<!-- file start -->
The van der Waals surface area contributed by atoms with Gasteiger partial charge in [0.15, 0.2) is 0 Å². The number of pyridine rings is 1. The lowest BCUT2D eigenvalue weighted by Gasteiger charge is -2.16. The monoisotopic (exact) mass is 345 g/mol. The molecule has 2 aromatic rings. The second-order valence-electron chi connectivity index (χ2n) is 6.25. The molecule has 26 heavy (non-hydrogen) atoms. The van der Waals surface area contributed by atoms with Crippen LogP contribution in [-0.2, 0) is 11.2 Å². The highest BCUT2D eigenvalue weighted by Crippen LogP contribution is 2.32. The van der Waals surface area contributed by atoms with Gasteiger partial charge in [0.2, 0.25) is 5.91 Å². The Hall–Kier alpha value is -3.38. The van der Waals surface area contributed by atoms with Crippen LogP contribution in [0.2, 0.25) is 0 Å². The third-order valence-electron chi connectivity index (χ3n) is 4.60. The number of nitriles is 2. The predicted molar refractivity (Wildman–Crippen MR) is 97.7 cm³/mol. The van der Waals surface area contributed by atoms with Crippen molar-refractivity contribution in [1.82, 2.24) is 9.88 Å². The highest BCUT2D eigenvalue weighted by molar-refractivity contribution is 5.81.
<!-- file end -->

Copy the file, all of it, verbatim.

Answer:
The van der Waals surface area contributed by atoms with Gasteiger partial charge in [0.15, 0.2) is 0 Å². The number of pyridine rings is 1. The lowest BCUT2D eigenvalue weighted by Gasteiger charge is -2.16. The monoisotopic (exact) mass is 345 g/mol. The molecule has 2 aromatic rings. The second-order valence-electron chi connectivity index (χ2n) is 6.25. The molecule has 26 heavy (non-hydrogen) atoms. The van der Waals surface area contributed by atoms with Crippen LogP contribution in [-0.2, 0) is 11.2 Å². The highest BCUT2D eigenvalue weighted by Crippen LogP contribution is 2.32. The van der Waals surface area contributed by atoms with Gasteiger partial charge in [0.2, 0.25) is 5.91 Å². The Hall–Kier alpha value is -3.38. The van der Waals surface area contributed by atoms with Crippen LogP contribution in [0.2, 0.25) is 0 Å². The third-order valence-electron chi connectivity index (χ3n) is 4.60. The number of nitriles is 2. The predicted molar refractivity (Wildman–Crippen MR) is 97.7 cm³/mol. The van der Waals surface area contributed by atoms with Crippen molar-refractivity contribution in [1.82, 2.24) is 9.88 Å². The highest BCUT2D eigenvalue weighted by molar-refractivity contribution is 5.81.